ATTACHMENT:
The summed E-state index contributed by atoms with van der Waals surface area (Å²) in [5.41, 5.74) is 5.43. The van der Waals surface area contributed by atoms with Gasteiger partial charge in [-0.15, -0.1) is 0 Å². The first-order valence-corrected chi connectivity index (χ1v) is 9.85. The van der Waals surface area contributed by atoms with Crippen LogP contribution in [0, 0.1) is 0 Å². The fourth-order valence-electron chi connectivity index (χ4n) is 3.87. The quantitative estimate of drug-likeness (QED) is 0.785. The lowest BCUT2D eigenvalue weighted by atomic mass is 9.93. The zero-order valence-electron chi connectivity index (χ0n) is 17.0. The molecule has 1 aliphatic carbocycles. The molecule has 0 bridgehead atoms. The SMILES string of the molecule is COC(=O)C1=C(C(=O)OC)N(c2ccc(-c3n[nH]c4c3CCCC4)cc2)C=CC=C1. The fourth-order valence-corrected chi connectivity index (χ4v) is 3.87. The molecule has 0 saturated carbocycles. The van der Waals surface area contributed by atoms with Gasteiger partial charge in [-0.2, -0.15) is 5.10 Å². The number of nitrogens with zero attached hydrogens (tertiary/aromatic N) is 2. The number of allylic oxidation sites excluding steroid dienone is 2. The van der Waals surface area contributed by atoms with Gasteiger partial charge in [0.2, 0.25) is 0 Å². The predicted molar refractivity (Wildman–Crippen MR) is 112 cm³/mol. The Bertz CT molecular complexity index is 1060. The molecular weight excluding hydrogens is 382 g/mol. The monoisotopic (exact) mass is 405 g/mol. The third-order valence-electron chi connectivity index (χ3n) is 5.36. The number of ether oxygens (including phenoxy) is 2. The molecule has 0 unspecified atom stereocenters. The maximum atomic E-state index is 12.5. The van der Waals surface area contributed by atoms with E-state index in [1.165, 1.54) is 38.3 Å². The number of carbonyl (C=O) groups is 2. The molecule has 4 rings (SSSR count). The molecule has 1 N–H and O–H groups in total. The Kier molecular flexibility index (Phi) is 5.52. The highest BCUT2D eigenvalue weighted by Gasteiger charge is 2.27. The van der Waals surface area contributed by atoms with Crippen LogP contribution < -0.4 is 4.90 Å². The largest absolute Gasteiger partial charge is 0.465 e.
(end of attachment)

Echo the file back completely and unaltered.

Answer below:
The summed E-state index contributed by atoms with van der Waals surface area (Å²) in [5.41, 5.74) is 5.43. The van der Waals surface area contributed by atoms with Gasteiger partial charge in [-0.15, -0.1) is 0 Å². The first-order valence-corrected chi connectivity index (χ1v) is 9.85. The van der Waals surface area contributed by atoms with Crippen LogP contribution in [0, 0.1) is 0 Å². The fourth-order valence-electron chi connectivity index (χ4n) is 3.87. The quantitative estimate of drug-likeness (QED) is 0.785. The lowest BCUT2D eigenvalue weighted by atomic mass is 9.93. The zero-order valence-electron chi connectivity index (χ0n) is 17.0. The molecule has 1 aliphatic carbocycles. The molecule has 0 bridgehead atoms. The SMILES string of the molecule is COC(=O)C1=C(C(=O)OC)N(c2ccc(-c3n[nH]c4c3CCCC4)cc2)C=CC=C1. The fourth-order valence-corrected chi connectivity index (χ4v) is 3.87. The molecule has 0 saturated carbocycles. The van der Waals surface area contributed by atoms with Gasteiger partial charge in [-0.2, -0.15) is 5.10 Å². The number of nitrogens with zero attached hydrogens (tertiary/aromatic N) is 2. The number of allylic oxidation sites excluding steroid dienone is 2. The van der Waals surface area contributed by atoms with Gasteiger partial charge in [0.2, 0.25) is 0 Å². The predicted molar refractivity (Wildman–Crippen MR) is 112 cm³/mol. The Bertz CT molecular complexity index is 1060. The molecular weight excluding hydrogens is 382 g/mol. The monoisotopic (exact) mass is 405 g/mol. The third-order valence-electron chi connectivity index (χ3n) is 5.36. The number of ether oxygens (including phenoxy) is 2. The molecule has 0 unspecified atom stereocenters. The maximum atomic E-state index is 12.5. The van der Waals surface area contributed by atoms with E-state index in [1.165, 1.54) is 38.3 Å². The number of carbonyl (C=O) groups is 2. The molecule has 4 rings (SSSR count). The molecule has 1 N–H and O–H groups in total. The Kier molecular flexibility index (Phi) is 5.52. The highest BCUT2D eigenvalue weighted by Gasteiger charge is 2.27. The van der Waals surface area contributed by atoms with Crippen LogP contribution < -0.4 is 4.90 Å². The largest absolute Gasteiger partial charge is 0.465 e.